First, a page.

Solution: Authentic Idiocy


Author: Victor Chan

Solvers are presented with a list of 3D data points ordered numerically, as well as two hyperparameters. The values in the data points are all integers between 1 and 9, inclusive, and are labeled R, C, and V, which can be inferred to mean Row, Column, and Value. Using this information with the flavortext, solvers should realize that these points actually represent the givens of a sudoku.

However, the constructed sudoku cannot have a solution because the givens conflict with each other. The flavortext instructs solvers to run the DBSCAN clustering algorithm on these data points. This can be done programmatically or by hand; because ε^2 is just under 8, solvers can eyeball the values and stratify them into clusters.

Upon completion, solvers should see that while there are several islands of numbers, the “main” cluster consists of exactly half of the givens, and these givens do not conflict with each other. Some progress can be made with these givens, but the sudoku is still indeterminate. However, if the other half of the givens are interpreted as liars, then the sudoku has a unique solution.

The final answer, DUST CART, can be extracted by adding the correct values for the liar cells within each box and taking the corresponding letter of the alphabet.

Initial sudoku (red numbers are liars):


Solved sudoku (red numbers are where the liars were):

4 = D2 + 1 + 3 + 6 + 4 + 5 = U9 + 2 + 4 + 1 + 3 = S
3 + 6 + 4 + 7 = T3 = C
1 = A3 + 2 + 7 + 6 = R2 + 7 + 8 + 3 = T

Author’s Notes

This was the first puzzle that I’ve ever written for a puzzlehunt! I love sudokus, and the intro round was serendipitously in need of a grid logic puzzle. Plus, the solution length was perfect for extraction, with 9 letters including the space.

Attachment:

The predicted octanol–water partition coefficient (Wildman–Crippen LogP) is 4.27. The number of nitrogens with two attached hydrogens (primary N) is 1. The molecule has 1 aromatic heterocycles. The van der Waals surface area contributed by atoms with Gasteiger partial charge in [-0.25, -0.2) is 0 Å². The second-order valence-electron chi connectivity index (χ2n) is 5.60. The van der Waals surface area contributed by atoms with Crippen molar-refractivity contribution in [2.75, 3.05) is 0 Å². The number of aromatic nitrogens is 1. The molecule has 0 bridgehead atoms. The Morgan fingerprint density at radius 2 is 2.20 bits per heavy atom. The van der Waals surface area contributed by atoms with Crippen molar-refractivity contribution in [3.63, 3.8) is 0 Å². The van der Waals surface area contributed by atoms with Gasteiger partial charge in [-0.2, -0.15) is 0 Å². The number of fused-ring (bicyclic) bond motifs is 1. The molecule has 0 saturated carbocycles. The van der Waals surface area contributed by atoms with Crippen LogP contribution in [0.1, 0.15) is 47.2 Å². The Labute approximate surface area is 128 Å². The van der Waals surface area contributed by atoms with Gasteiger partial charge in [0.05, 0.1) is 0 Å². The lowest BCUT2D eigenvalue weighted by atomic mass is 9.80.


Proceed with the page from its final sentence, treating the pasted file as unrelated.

The other constraint was to tie in the machine learning theme, which inspired me to view the sudoku grid as a set of 3D points. The answer was also an opportune pun for data cleaning. From there, the DBSCAN step was naturally the simplest way for solvers to isolate outliers without the need for any complicated programming algorithms.

Setting the sudoku was the most difficult step in constructing the puzzle. I started with a random placement of liar cells with the correct values for extraction filled out. Then, I constructed the sudoku with most of the givens while validating that the result was still grossly indeterminate. Finally, I used trial and error to place the remaining givens and liar cells to ensure that they would be necessary for a non-trivial solve path. At various points, I wasn’t even sure whether it was possible to construct a sudoku grid with the DBSCAN and liar constraints, but these types of heavily-constrained puzzles are my favorite (one exemplar and source of inspiration is Minor Differences from QoDE). I hope you enjoyed solving it as much as I enjoyed constructing it!